- Associated Press - Monday, December 7, 2015

ROCHESTER, Minn. (AP) - For many school districts, being prepared for a scenario like a fire or tornado comes with specific instructions, such as evacuating the building or gathering in storm shelters.

But when someone enters a school with the intent to harm, the lines become blurred. What should students, teachers and school administrators do: run, hide or fight?

Traditional lockdown procedures are thought to have originated in California during the late 1970s, according to the Alert, Lockdown, Inform, Counter and Evacuate Training Institute, as known as ALICE. The original procedures were developed in response to drive-by shootings and street crime happening outside of school buildings.

When there was an external threat, teachers would pull the curtains to prevent outsiders from seeing into the classrooms and protect those inside from flying glass. Lights were also turned off to prevent casting shadows onto the curtains so that outside threats could not pinpoint people inside. While hiding under desks, teachers and students were below the range of gunfire.

This particular drill became a model for all lockdown scenarios. But it could prove a fatal mistake for schools if there is an active shooter inside the building, said Vicky Shaw of ALICE.

On June 18, 2013, Vice President Joe Biden issued new guidelines for school safety that were built on emergency planning by the federal government. The new guidelines came in response to the December 2012 shootings at Sandy Hook Elementary School in Newtown, Connecticut. In that attack, 20-year-old Adam Lanza shot and killed 20 students and six adults.

The new lockdown drill procedures include run, hide or fight and recognize that school staff and students might have to implement more than one option using their own judgment in an active shooter situation.

The departments of Education, Justice, Homeland Security and Health and Human Services collaborated in releasing guidance to schools, colleges and places of worship on how to work with first responders and other partners to plan and prepare for emergencies.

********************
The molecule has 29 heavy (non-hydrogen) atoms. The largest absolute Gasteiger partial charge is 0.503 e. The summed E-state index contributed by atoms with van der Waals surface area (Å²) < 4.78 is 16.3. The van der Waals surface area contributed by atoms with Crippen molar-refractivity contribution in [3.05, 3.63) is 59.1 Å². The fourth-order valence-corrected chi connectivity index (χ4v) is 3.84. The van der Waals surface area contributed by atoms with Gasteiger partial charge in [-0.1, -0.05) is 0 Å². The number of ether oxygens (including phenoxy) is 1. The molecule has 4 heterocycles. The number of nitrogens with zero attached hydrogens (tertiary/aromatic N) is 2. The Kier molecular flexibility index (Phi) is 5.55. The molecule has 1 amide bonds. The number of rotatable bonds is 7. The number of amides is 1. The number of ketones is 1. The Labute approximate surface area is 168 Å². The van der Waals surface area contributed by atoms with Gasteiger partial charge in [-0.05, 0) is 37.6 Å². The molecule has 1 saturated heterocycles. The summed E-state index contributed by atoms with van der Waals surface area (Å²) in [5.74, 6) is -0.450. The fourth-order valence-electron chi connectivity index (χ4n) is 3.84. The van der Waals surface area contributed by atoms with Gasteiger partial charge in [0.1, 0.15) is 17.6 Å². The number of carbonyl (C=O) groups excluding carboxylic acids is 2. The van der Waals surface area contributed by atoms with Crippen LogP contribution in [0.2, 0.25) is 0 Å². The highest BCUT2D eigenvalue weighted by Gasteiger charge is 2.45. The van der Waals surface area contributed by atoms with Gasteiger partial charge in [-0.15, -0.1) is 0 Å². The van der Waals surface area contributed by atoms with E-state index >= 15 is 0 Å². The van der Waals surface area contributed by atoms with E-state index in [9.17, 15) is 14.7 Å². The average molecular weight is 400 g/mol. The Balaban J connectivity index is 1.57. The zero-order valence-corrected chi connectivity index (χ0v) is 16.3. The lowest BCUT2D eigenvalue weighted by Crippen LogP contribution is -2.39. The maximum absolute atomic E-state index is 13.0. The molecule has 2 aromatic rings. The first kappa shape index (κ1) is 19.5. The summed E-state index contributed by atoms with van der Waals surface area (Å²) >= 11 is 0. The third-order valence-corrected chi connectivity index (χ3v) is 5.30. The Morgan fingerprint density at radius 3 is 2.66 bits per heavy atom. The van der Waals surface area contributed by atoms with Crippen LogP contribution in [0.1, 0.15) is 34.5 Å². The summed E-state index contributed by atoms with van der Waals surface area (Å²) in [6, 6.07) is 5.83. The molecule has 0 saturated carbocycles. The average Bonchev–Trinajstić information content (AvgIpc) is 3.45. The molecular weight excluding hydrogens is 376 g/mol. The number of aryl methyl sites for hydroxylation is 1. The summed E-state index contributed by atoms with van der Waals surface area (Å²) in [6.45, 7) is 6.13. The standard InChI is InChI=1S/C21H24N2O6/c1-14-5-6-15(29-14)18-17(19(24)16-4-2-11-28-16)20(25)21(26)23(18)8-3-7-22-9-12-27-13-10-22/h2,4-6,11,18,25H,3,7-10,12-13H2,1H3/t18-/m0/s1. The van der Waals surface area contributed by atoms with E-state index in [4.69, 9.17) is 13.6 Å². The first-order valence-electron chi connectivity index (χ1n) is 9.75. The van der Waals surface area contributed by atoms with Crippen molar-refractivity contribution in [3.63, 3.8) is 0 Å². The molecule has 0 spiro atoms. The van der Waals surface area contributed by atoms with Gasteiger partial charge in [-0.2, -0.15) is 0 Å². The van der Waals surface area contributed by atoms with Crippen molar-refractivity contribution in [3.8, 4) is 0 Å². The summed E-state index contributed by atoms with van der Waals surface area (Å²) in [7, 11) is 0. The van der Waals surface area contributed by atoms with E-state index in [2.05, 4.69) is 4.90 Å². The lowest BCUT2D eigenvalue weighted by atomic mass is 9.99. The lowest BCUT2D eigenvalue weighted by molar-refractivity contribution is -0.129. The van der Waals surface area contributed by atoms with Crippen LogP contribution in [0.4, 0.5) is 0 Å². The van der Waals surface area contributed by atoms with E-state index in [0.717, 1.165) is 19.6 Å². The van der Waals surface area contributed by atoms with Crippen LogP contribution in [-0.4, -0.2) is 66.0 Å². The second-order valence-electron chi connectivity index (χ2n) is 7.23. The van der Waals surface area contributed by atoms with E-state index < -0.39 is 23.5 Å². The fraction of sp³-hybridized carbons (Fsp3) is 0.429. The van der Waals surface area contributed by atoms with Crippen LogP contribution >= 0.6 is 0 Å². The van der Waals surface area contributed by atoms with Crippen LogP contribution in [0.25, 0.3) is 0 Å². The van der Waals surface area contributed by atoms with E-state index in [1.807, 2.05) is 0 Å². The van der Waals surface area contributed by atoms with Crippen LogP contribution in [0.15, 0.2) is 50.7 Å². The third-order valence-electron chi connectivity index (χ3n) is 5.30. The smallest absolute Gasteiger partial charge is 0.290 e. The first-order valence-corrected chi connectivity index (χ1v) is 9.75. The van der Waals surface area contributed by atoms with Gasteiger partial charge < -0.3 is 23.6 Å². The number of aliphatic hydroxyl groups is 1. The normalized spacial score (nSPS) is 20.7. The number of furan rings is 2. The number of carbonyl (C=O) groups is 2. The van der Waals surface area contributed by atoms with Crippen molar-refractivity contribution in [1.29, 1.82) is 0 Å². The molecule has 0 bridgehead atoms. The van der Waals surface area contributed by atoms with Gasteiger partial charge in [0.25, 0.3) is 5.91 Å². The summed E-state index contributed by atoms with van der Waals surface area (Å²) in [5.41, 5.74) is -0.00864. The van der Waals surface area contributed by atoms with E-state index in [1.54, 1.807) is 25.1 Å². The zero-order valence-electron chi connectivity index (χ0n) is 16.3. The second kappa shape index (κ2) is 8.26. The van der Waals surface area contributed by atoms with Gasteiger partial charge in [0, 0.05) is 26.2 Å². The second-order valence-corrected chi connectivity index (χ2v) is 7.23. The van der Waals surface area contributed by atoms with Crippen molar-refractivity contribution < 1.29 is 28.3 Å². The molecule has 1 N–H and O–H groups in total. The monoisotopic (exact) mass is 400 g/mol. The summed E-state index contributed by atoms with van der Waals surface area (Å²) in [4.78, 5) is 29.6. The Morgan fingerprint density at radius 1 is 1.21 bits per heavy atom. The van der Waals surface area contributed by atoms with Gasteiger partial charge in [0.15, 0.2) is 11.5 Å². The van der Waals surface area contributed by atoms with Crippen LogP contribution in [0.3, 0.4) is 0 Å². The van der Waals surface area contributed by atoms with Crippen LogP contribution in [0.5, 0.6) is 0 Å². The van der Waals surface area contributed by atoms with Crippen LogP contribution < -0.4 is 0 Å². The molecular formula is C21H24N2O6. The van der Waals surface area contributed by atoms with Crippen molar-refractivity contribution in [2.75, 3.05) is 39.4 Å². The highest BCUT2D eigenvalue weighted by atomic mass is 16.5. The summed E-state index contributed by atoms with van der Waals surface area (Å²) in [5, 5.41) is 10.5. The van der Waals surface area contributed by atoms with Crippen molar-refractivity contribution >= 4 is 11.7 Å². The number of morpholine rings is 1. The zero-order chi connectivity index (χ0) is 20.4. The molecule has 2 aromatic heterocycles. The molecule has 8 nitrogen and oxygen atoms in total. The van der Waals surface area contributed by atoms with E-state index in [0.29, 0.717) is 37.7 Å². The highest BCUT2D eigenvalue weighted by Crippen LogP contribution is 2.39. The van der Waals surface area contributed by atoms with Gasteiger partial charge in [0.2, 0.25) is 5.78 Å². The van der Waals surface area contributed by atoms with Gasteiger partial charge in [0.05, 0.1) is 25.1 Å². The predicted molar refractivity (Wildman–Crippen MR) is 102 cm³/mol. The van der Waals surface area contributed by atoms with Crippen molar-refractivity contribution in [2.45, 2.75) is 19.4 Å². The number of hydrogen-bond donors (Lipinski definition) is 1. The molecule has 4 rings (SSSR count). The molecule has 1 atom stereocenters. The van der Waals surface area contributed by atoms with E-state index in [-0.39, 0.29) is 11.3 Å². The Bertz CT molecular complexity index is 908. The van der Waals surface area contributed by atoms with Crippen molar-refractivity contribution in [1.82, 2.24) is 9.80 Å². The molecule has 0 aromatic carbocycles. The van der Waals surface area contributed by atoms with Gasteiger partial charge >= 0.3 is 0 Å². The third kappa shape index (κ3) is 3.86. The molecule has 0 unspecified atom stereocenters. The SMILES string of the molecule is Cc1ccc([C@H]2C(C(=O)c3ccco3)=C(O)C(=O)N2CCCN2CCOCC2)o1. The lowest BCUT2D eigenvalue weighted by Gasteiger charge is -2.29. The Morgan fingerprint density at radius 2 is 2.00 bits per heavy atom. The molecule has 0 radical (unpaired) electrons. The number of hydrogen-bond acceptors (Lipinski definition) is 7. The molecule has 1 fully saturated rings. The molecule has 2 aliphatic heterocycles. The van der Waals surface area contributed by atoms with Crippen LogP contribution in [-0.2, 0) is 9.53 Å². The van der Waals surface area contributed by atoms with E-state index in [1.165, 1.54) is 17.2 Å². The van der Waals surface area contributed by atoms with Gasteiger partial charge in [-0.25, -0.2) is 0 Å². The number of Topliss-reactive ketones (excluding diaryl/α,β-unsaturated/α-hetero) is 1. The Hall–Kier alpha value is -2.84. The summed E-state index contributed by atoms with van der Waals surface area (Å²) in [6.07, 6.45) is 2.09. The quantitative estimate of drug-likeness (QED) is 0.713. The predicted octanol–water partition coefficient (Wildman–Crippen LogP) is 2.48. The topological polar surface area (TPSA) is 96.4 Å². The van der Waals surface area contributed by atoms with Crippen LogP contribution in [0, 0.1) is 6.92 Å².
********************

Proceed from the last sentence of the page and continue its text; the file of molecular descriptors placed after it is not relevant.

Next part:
However, many schools still have not adjusted their lockdown protocols to meet federal guidelines and continue to solely use the traditional lockdown procedure for all threats.

“Some schools don’t want to admit that they need to take care of this because it’s scary,” Shaw told the Post-Bulletin (https://bit.ly/1RnKERj ). “The concern is, what is the answer? How do we combat this? What’s the right answer? Some of those districts don’t know what to switch to.”

If a district fails to protect students from injury and provide an appropriate standard of care - including compliance with federal and state recommendations - that district can be found negligent, according to ALICE.

Schools are responsible for the students from the moment they step on the bus to go to school to the moment they get off the bus afterward, Shaw said.

A number of area school districts have already started to implement proactive training, swapping out the traditional lockdown drill for a program like ALICE and Run, Hide, Fight. Shaw said that the ALICE program has been implemented in 2,300 school districts across the country, and 13,000 districts have implemented either ALICE or Run, Hide, Fight.

Changes to traditional lockdown procedures already have begun for several school districts in southeastern Minnesota. As superintendent for both the LeRoy-Ostrander and Southland school districts in Mower County, Jeff Sampson said that his administrators are trained how to respond to an active-shooter situation.

“I know some schools are looking at some Run, Hide, Fight programming like ALICE.” Sampson said. “We are currently training students and staff this year.”

Triton Public Schools in Dodge County volunteered last year to help host a program similar to ALICE called ECHO3. Superintendent Brett Joyce said the training was very well attended.

“Every school takes safety very seriously,” Joyce said. “We train our staff and do our best to improve our plans for a variety of emergency situations. … We can never do enough to ensure that we are ready for every emergency, but all this helps do our best to prepare if something happens.”

Despite receiving and conducting training for his school district, Joyce said the work is never finished; the stakes are too high not to keep pushing for training.

During his time as high school principal and superintendent, Joyce never once had to initiate a lockdown procedure for an actual active shooter, and he prays his district never will.

“You’re never done with this. Nothing is more important than safety, and as staff we’re constantly in training mode,” he said. “I don’t know any school district that isn’t doing updates. You cannot afford not to. The cost is way too high.”


Information from: Post-Bulletin, https://www.postbulletin.com

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